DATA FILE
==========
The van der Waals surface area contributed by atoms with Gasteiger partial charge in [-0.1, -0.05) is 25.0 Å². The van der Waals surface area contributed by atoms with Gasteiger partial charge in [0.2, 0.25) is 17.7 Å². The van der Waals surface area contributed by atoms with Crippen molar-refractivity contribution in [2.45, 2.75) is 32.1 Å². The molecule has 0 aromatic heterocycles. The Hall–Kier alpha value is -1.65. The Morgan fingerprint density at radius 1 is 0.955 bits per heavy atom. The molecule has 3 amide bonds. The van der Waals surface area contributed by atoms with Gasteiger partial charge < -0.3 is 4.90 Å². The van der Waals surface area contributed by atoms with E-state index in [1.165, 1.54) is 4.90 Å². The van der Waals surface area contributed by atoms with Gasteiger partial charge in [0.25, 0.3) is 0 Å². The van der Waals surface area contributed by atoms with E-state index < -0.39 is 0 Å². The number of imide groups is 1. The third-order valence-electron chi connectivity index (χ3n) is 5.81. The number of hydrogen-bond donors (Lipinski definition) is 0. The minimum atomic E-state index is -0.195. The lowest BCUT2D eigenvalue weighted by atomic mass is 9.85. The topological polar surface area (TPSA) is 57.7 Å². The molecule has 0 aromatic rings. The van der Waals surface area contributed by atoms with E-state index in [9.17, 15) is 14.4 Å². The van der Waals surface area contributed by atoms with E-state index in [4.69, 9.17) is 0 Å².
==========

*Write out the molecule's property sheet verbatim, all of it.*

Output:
The van der Waals surface area contributed by atoms with Gasteiger partial charge in [-0.1, -0.05) is 25.0 Å². The van der Waals surface area contributed by atoms with Gasteiger partial charge in [0.2, 0.25) is 17.7 Å². The van der Waals surface area contributed by atoms with Crippen molar-refractivity contribution in [2.45, 2.75) is 32.1 Å². The molecule has 0 aromatic heterocycles. The Hall–Kier alpha value is -1.65. The Morgan fingerprint density at radius 1 is 0.955 bits per heavy atom. The molecule has 3 amide bonds. The van der Waals surface area contributed by atoms with Gasteiger partial charge < -0.3 is 4.90 Å². The van der Waals surface area contributed by atoms with E-state index in [1.165, 1.54) is 4.90 Å². The van der Waals surface area contributed by atoms with Gasteiger partial charge in [0.25, 0.3) is 0 Å². The van der Waals surface area contributed by atoms with E-state index < -0.39 is 0 Å². The number of imide groups is 1. The third-order valence-electron chi connectivity index (χ3n) is 5.81. The number of hydrogen-bond donors (Lipinski definition) is 0. The minimum atomic E-state index is -0.195. The lowest BCUT2D eigenvalue weighted by atomic mass is 9.85. The topological polar surface area (TPSA) is 57.7 Å². The molecule has 0 aromatic rings. The van der Waals surface area contributed by atoms with E-state index in [9.17, 15) is 14.4 Å². The van der Waals surface area contributed by atoms with E-state index in [4.69, 9.17) is 0 Å².